Higher Education Pedagogy Revisited: Impacting Political Science College Students' Active Learning, Opinion Development, and Participation

Higher Education Pedagogy Revisited: Impacting Political Science College Students' Active Learning, Opinion Development, and Participation

Christopher McCarthy-Latimer
DOI: 10.4018/978-1-5225-4197-4.ch004
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This chapter is an update that examines the effect of using “deliberation” as a tool for teaching at the college level. The students in this study considered the economic benefits and expenses of a box store. Deliberation provides a unique insight into what might be a better understanding of what students are thinking. The literature review contains various forms of deliberation including the process of deliberation in education; the outcomes of deliberative polling events; deliberation with technology; and whether working has an impact on students who deliberate. The use of pre- and posttest surveys shows that students who engaged in a deliberative dialogue were more likely to increase their civic learning and to change their opinions about the issues discussed. The findings demonstrate that deliberation pedagogy influences students' beliefs at both the individual and aggregate level.
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There is a problem with individuals not participating or engaging in the world around them. This indifference seems to have led to a decline of community. This relates to a weakening of what Robert Putnam (2000, 2002) identifies as social capital. He delineates social capital as the gatherings of social networks that place the foundation of trust, cooperation and teamwork for mutual benefit. Putnam (2000, 2002) revealed that participation in civic associations, taking part in local affairs, schools, churches and unions, spending time with family and friends, donating to charitable causes have diminished. This viewpoint adopts the notion that participation or engagement would be a benefit to our representative democracy.

These types of communities that increase social capital are difficult to locate but exist in the United States. Putnam, Feldstein and Cohen (2004) utilize twelve case studies showing the creation of new social capital in our society. These case studies are from all over the United States including public libraries in the City of Chicago that have expanded their mission to reach out to the local community and provide programs that meet local needs, enhance the quality of life and promote local engagement. This also includes a reading and mentoring program that connects older adults with younger children with tutoring and developing the community in urban Philadelphia schools. The authors discuss the precise situations of each example that existed in a community or association and understood that, “Building social capital depends both on the actions of protagonists and on key enabling structural conditions in the broader environment” (p. 271). Putnam, Feldstein, and Cohen (2004) believe that the results of these twelve case studies is fundamental to the effective construction of social capital.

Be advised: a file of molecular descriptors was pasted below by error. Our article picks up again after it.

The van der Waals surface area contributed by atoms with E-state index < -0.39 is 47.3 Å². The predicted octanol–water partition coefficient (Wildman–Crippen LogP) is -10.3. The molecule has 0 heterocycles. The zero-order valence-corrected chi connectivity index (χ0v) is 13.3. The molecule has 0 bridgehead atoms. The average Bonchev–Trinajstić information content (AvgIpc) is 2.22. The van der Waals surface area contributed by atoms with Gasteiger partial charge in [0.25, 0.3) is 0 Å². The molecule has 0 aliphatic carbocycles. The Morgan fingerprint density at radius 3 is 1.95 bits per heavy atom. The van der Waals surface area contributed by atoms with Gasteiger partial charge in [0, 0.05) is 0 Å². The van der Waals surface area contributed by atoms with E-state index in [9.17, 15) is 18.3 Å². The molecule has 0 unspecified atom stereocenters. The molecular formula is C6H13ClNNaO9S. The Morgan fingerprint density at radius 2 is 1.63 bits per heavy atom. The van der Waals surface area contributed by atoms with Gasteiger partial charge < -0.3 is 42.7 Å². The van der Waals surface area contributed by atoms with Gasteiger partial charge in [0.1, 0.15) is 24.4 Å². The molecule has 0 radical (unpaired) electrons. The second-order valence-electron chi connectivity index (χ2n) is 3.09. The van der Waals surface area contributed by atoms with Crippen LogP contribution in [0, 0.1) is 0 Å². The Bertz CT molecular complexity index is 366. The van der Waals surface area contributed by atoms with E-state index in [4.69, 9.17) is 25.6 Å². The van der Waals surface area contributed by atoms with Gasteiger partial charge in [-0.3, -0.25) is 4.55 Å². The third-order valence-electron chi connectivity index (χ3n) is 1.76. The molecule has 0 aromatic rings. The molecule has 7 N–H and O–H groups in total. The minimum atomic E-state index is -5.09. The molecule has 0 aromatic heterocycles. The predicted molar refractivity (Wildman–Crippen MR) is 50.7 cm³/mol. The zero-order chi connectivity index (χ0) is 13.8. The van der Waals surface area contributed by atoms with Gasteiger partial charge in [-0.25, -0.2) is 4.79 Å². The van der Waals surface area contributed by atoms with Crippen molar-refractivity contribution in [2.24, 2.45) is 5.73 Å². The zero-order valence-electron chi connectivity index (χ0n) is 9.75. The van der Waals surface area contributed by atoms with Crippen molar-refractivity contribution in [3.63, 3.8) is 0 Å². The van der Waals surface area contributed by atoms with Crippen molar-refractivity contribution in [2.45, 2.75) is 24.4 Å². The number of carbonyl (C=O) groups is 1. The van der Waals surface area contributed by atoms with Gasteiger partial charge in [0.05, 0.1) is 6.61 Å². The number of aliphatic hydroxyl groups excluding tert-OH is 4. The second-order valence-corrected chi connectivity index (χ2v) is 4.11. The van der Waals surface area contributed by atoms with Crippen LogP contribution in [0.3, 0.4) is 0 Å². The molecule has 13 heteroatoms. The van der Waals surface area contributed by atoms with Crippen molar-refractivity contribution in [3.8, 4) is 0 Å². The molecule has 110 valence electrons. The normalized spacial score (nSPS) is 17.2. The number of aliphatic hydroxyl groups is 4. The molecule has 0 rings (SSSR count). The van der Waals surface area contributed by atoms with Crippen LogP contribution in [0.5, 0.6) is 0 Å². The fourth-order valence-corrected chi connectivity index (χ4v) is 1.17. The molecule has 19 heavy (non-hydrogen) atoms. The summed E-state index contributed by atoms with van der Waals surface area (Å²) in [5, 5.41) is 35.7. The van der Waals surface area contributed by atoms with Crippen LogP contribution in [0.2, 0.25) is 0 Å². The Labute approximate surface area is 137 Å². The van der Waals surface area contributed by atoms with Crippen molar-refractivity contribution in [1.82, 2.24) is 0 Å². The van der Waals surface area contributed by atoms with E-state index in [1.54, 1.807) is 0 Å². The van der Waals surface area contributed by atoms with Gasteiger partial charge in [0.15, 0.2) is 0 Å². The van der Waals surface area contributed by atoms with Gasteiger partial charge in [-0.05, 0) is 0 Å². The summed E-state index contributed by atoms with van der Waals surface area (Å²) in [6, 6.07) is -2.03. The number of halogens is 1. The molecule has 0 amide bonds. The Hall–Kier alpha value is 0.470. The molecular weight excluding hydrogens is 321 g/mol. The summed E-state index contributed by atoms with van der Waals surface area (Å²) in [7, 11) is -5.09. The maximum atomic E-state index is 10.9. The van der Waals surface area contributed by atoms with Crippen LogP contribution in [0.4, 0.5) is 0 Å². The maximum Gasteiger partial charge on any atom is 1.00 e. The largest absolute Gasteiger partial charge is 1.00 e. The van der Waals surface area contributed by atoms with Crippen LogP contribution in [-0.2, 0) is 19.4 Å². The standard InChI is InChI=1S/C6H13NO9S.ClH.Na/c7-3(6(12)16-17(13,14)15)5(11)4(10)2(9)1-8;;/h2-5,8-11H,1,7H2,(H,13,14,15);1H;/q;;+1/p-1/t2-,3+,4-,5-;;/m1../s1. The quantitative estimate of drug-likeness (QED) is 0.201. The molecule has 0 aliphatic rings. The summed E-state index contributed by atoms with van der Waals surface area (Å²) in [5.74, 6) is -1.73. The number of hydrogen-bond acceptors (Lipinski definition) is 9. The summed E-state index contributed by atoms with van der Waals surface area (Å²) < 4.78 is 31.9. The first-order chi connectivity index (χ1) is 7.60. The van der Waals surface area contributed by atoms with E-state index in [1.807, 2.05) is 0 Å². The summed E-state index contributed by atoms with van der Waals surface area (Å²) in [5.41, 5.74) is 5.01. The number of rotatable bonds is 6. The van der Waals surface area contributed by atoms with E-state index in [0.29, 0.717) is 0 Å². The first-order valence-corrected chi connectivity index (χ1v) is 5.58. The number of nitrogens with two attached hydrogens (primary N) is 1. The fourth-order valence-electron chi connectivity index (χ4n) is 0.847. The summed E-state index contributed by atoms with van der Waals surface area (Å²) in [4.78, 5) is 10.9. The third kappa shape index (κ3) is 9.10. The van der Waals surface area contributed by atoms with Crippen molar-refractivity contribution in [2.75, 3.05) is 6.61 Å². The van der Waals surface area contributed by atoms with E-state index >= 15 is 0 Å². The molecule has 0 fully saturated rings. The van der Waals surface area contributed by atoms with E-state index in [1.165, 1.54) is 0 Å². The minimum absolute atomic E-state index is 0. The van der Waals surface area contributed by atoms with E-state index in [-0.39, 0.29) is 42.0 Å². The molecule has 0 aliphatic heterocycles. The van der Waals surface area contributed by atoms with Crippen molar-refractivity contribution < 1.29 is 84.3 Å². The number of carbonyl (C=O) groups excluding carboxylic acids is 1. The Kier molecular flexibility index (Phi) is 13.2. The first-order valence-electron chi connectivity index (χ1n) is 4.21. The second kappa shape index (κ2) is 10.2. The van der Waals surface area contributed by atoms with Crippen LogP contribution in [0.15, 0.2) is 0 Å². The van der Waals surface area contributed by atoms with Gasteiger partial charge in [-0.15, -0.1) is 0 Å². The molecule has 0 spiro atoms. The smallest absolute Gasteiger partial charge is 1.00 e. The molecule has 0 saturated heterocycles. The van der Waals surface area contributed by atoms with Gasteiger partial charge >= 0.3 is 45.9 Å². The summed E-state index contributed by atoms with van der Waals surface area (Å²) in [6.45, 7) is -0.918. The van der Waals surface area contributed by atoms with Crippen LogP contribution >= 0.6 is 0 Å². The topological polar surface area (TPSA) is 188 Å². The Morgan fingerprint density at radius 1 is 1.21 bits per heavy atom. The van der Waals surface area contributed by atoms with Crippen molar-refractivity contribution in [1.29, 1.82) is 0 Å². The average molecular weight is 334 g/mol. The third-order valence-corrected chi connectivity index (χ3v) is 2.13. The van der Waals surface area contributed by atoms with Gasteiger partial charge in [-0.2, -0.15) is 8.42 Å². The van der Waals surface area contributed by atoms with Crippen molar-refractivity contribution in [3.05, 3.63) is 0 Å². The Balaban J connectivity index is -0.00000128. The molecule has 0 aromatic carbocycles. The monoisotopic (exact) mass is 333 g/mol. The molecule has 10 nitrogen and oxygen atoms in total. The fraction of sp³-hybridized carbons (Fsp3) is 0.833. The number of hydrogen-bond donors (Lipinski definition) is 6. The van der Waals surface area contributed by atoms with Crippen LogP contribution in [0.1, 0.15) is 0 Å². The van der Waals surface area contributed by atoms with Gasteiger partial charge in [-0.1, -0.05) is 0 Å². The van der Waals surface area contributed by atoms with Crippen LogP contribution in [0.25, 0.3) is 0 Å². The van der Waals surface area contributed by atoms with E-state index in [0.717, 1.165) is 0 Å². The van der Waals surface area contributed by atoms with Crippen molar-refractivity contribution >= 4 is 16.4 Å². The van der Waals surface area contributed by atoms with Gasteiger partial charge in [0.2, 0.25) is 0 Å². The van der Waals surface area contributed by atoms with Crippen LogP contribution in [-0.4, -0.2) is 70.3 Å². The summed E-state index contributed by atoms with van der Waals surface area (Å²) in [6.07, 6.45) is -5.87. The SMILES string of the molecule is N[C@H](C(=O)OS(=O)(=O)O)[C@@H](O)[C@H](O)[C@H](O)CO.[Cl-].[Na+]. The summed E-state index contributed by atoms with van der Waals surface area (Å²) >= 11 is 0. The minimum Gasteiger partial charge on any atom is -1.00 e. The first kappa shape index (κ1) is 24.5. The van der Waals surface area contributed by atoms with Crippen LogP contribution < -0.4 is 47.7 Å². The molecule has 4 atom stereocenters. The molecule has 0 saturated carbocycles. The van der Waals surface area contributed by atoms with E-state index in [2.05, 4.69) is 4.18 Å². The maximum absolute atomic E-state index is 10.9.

The classroom is another “community” that can be used to increase social capital. This is because of the relationship between students and faculty that includes direct collaboration within a course. The growth of political apathy and the decline of social capital by students has been a growing concern to educators, policy makers and scholars (Arum & Roksa 2014; Noack & Jugert 2014; Zeldin, Christens, & Powers 2013). Several methods involve citizens and making their viewpoints valued. These include focus groups (Carey & Asbury 2016; Derksen et al., 2017; O'hEocha, Wang, & Conboy 2012); citizen juries (Degeling et al., 2017; Withall et al., 2016); citizen panels (Amelung & Grabner 2017; Voß 2016) and devising seminars (Wotela, 2016).

The deliberative poll is different from these previous methods listed above because it allows for estimating informed opinion while preserving the possibility of association to the overall population through sampling (Fishkin & Luskin 2005; Olsen & Trenz 2014; Gerber 2015). Deliberation in the classroom incorporates the importance of commitment, the forming of sincere relationships amongst the students and the faculty while allowing the class to know that their voices and opinions matter. Allowing for deliberation in a classroom and providing both sides of an issue might reasonably anticipate that these student decisions may reflect an individual’s ‘true’ interests. Deliberation is a normative theory that assumes rational communicative actions, civic learning and involvement by its citizens (Fishkin & Luskin 2005). As a form of shared inquiry, deliberation involves several important elements for classroom instruction: a direct relationship, personalized and continuous contact, students’ participation as well as informed decision-making.

Key Terms in this Chapter

Social Networking Sites (SNS): This designates any Web site that allows users to create public profiles and form relationships with other users.

Political Participation: Any activity that forms, shapes, or involves the political domain.

Learning Management Systems (LMS): A software application for the organization, certification, following, and distribution of educational courses or training programs.

Social Capital: A form of economic, political and social capital in which cooperation and services are accomplished for the common good.

Deliberative Polling: A combination of public opinion research and discussion to create illustrations of what public opinion on an issue might look like if citizens were more informed.

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